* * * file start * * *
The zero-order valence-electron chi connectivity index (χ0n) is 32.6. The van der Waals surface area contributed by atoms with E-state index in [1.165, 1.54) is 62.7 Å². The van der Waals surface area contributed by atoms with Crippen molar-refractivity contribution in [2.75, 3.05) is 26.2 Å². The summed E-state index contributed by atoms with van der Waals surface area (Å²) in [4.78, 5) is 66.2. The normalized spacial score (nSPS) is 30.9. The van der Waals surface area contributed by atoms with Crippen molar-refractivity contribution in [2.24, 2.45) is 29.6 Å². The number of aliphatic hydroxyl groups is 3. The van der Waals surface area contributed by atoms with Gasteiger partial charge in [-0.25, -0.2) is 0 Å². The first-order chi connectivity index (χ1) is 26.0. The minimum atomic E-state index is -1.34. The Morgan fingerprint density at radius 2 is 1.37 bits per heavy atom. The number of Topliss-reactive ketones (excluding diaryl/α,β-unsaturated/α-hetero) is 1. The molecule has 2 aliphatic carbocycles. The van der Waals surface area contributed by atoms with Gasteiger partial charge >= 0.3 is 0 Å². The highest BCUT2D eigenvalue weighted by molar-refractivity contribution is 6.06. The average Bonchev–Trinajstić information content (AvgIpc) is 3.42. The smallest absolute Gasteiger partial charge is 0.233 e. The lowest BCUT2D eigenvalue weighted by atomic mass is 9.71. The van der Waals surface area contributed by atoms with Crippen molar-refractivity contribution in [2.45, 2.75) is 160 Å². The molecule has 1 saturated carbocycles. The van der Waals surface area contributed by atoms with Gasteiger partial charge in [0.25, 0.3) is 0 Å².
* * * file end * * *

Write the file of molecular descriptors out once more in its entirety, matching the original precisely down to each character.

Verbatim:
The zero-order valence-electron chi connectivity index (χ0n) is 32.6. The van der Waals surface area contributed by atoms with E-state index in [1.165, 1.54) is 62.7 Å². The van der Waals surface area contributed by atoms with Crippen molar-refractivity contribution in [2.75, 3.05) is 26.2 Å². The summed E-state index contributed by atoms with van der Waals surface area (Å²) in [4.78, 5) is 66.2. The normalized spacial score (nSPS) is 30.9. The van der Waals surface area contributed by atoms with Crippen molar-refractivity contribution in [2.24, 2.45) is 29.6 Å². The number of aliphatic hydroxyl groups is 3. The van der Waals surface area contributed by atoms with Gasteiger partial charge in [-0.25, -0.2) is 0 Å². The first-order chi connectivity index (χ1) is 26.0. The minimum atomic E-state index is -1.34. The Morgan fingerprint density at radius 2 is 1.37 bits per heavy atom. The number of Topliss-reactive ketones (excluding diaryl/α,β-unsaturated/α-hetero) is 1. The molecule has 2 aliphatic carbocycles. The van der Waals surface area contributed by atoms with Gasteiger partial charge >= 0.3 is 0 Å². The highest BCUT2D eigenvalue weighted by molar-refractivity contribution is 6.06. The average Bonchev–Trinajstić information content (AvgIpc) is 3.42. The smallest absolute Gasteiger partial charge is 0.233 e. The lowest BCUT2D eigenvalue weighted by atomic mass is 9.71. The van der Waals surface area contributed by atoms with Crippen molar-refractivity contribution in [2.45, 2.75) is 160 Å². The molecule has 1 saturated carbocycles. The van der Waals surface area contributed by atoms with Gasteiger partial charge in [0.25, 0.3) is 0 Å².